When freezing temperatures outside result in your plumbing suddenly losing water pressure, you need to take action to find the source and fix the problem. If you cannot determine exactly what pipes are causing the lower water pressure or if you have trouble accessing the pipes, it's time to call a plumber.
When the water in the plumbing's supply pipes partially freezes, the frozen water essentially creates a partial blockage in the pipes. The partial blockage lowers the water pressure because less water can pass through the pipe. Pipes can freeze when the outside temperature is 20 degrees Fahrenheit or less, according to Texas A&M University. Pipes located in uninsulated parts of the house such as the garage or basement, as well as those that sit against an exterior wall with little insulation, are more likely to freeze in the cold weather.
If the water in your pipes freezes, the expanding water can cause damage to the pipe. The pipe might even spring a leak, which can cause a drop in the water pressure inside your home. If you have several leaks, that can cause an even greater drop in pressure.
Preventing Freezing Pipes
Taking steps to keep your water supply lines from freezing can help eliminate problems with low water pressure before they occur. If your outdoor faucets are not frost-free, close the shutoff valves and drain any leftover water from the faucets before the cold weather hits. Insulate pipes that do not have insulation, using a sleeve insulation kit or fiberglass insulation. Avoid leaving the garage door open for longer than necessary during the winter, since the decreased temperature in the garage may cause pipes in the garage to freeze. If you are still afraid specific pipes may freeze, let water drip from the faucets connected to the pipes. To protect against frozen pipes, never set your house's thermostat below 55 degrees Fahrenheit when the outside temperatures are at or below freezing, according to the American Red Cross.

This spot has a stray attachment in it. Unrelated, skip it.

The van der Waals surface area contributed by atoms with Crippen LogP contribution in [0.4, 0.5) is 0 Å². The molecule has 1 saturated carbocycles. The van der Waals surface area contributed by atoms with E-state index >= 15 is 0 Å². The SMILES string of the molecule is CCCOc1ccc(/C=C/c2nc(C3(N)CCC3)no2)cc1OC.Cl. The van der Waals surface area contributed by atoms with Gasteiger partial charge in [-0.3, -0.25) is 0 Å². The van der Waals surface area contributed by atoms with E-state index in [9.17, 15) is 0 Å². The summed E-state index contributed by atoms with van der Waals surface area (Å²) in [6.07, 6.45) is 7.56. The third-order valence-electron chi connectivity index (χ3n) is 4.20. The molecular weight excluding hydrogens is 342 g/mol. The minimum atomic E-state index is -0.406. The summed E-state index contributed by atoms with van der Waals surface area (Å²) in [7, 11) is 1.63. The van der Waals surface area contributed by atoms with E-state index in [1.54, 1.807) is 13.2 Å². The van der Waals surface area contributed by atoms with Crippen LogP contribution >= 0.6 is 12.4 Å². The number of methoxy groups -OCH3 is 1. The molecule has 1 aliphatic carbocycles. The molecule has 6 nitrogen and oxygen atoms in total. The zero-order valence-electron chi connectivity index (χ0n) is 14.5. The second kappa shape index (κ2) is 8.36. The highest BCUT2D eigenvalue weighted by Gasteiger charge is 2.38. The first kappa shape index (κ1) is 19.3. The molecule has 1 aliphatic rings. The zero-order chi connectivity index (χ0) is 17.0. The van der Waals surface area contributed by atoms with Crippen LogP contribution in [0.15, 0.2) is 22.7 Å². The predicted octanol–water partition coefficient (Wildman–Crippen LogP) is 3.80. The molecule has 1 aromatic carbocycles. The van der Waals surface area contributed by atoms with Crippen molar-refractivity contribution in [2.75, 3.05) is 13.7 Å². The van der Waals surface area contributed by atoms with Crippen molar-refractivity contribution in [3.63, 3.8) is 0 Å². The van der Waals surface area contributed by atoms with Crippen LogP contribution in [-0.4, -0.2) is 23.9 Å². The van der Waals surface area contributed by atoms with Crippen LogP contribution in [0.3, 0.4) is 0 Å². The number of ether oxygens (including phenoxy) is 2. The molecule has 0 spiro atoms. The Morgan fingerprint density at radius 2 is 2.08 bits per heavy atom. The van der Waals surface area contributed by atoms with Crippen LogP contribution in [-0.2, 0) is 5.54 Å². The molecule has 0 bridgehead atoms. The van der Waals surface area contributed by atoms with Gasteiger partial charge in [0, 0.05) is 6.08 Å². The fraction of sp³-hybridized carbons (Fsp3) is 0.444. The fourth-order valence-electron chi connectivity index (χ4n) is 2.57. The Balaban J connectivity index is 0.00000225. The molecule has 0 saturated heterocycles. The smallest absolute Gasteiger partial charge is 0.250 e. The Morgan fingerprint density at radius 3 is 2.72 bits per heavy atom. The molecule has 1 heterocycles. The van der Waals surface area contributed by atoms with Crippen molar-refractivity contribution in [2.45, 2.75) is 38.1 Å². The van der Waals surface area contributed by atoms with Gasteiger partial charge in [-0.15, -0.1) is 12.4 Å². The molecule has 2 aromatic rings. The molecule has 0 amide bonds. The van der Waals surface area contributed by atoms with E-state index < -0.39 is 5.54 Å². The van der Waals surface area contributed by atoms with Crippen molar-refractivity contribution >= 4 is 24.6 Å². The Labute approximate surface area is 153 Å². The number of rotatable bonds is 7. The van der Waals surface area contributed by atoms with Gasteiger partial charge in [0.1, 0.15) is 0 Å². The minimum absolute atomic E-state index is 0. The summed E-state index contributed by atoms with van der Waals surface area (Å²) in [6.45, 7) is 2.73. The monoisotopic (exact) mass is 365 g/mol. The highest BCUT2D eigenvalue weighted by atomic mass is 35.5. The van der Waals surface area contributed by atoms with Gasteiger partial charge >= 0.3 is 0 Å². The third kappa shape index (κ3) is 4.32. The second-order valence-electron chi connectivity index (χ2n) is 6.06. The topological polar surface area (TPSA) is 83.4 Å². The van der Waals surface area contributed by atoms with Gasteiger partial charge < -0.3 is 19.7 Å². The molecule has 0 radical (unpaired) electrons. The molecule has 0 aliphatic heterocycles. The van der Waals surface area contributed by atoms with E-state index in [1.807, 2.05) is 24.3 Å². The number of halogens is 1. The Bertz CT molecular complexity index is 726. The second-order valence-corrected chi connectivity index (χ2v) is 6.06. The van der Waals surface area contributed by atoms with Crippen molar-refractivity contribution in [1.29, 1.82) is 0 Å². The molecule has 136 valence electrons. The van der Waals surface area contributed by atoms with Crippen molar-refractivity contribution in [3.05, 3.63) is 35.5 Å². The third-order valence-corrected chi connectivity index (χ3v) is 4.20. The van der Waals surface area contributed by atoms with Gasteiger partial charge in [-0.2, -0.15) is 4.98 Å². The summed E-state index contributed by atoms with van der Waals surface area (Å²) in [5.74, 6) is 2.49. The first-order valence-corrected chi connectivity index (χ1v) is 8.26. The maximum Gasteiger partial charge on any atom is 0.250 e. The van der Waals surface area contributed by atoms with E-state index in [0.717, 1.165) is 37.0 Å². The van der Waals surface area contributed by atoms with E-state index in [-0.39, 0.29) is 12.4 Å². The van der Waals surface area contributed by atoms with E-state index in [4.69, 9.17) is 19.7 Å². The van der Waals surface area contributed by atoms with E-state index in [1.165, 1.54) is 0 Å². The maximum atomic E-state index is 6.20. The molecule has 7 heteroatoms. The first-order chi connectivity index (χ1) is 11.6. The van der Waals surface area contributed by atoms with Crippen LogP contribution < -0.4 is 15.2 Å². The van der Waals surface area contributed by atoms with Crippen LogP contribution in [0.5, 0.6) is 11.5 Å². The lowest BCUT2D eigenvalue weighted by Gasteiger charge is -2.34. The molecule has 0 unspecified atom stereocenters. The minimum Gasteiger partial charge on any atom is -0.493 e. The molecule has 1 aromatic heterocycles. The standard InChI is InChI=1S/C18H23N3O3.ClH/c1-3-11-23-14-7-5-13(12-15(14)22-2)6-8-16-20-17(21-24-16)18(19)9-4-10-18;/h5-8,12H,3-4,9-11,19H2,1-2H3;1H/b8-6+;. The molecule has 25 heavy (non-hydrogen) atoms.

When you realize that your water supply pipes have frozen, you need to thaw the water in the pipes to restore the water pressure. First, open the faucet connected to the frozen water supply pipes so the water can start flowing through the pipe once the ice begins thawing. You can use a space heater to heat the area where a pipe has frozen, or apply heat directly to the frozen pipes with a hair dryer or by wrapping towels soaked in hot water around the pipes. Using an open flame on the frozen pipes may cause them to burst.